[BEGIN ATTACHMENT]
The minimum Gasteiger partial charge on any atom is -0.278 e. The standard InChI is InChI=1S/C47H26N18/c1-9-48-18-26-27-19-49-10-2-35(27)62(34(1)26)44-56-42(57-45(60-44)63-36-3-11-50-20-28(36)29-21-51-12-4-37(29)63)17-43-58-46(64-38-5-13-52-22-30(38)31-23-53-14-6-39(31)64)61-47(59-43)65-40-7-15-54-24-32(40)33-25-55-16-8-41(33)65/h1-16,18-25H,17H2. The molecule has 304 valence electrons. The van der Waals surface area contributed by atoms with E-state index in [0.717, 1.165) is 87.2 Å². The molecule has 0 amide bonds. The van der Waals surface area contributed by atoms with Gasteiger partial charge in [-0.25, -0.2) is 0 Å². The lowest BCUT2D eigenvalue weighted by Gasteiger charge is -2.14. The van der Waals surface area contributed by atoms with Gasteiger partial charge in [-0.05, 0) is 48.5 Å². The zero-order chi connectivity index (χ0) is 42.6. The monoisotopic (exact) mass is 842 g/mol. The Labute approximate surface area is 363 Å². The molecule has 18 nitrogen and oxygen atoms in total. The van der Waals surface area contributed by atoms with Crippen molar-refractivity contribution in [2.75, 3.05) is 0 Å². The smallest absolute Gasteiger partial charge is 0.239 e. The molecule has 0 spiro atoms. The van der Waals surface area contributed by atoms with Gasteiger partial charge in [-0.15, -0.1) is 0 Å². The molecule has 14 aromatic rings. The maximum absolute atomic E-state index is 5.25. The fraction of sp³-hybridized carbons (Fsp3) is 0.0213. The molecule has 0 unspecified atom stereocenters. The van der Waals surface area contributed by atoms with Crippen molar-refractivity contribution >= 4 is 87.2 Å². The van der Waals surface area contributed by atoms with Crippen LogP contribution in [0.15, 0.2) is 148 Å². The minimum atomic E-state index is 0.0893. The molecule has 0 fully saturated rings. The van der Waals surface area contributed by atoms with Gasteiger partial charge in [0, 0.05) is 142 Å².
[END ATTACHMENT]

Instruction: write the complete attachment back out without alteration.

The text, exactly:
The minimum Gasteiger partial charge on any atom is -0.278 e. The standard InChI is InChI=1S/C47H26N18/c1-9-48-18-26-27-19-49-10-2-35(27)62(34(1)26)44-56-42(57-45(60-44)63-36-3-11-50-20-28(36)29-21-51-12-4-37(29)63)17-43-58-46(64-38-5-13-52-22-30(38)31-23-53-14-6-39(31)64)61-47(59-43)65-40-7-15-54-24-32(40)33-25-55-16-8-41(33)65/h1-16,18-25H,17H2. The molecule has 304 valence electrons. The van der Waals surface area contributed by atoms with E-state index in [0.717, 1.165) is 87.2 Å². The molecule has 0 amide bonds. The van der Waals surface area contributed by atoms with Gasteiger partial charge in [-0.25, -0.2) is 0 Å². The lowest BCUT2D eigenvalue weighted by Gasteiger charge is -2.14. The van der Waals surface area contributed by atoms with Gasteiger partial charge in [-0.05, 0) is 48.5 Å². The zero-order chi connectivity index (χ0) is 42.6. The monoisotopic (exact) mass is 842 g/mol. The Labute approximate surface area is 363 Å². The molecule has 18 nitrogen and oxygen atoms in total. The van der Waals surface area contributed by atoms with Crippen molar-refractivity contribution in [2.75, 3.05) is 0 Å². The smallest absolute Gasteiger partial charge is 0.239 e. The molecule has 0 spiro atoms. The van der Waals surface area contributed by atoms with Gasteiger partial charge in [-0.15, -0.1) is 0 Å². The molecule has 14 aromatic rings. The maximum absolute atomic E-state index is 5.25. The fraction of sp³-hybridized carbons (Fsp3) is 0.0213. The molecule has 0 unspecified atom stereocenters. The van der Waals surface area contributed by atoms with Crippen molar-refractivity contribution >= 4 is 87.2 Å². The van der Waals surface area contributed by atoms with Crippen LogP contribution in [0.15, 0.2) is 148 Å². The minimum atomic E-state index is 0.0893. The molecule has 0 fully saturated rings. The van der Waals surface area contributed by atoms with Gasteiger partial charge in [0, 0.05) is 142 Å².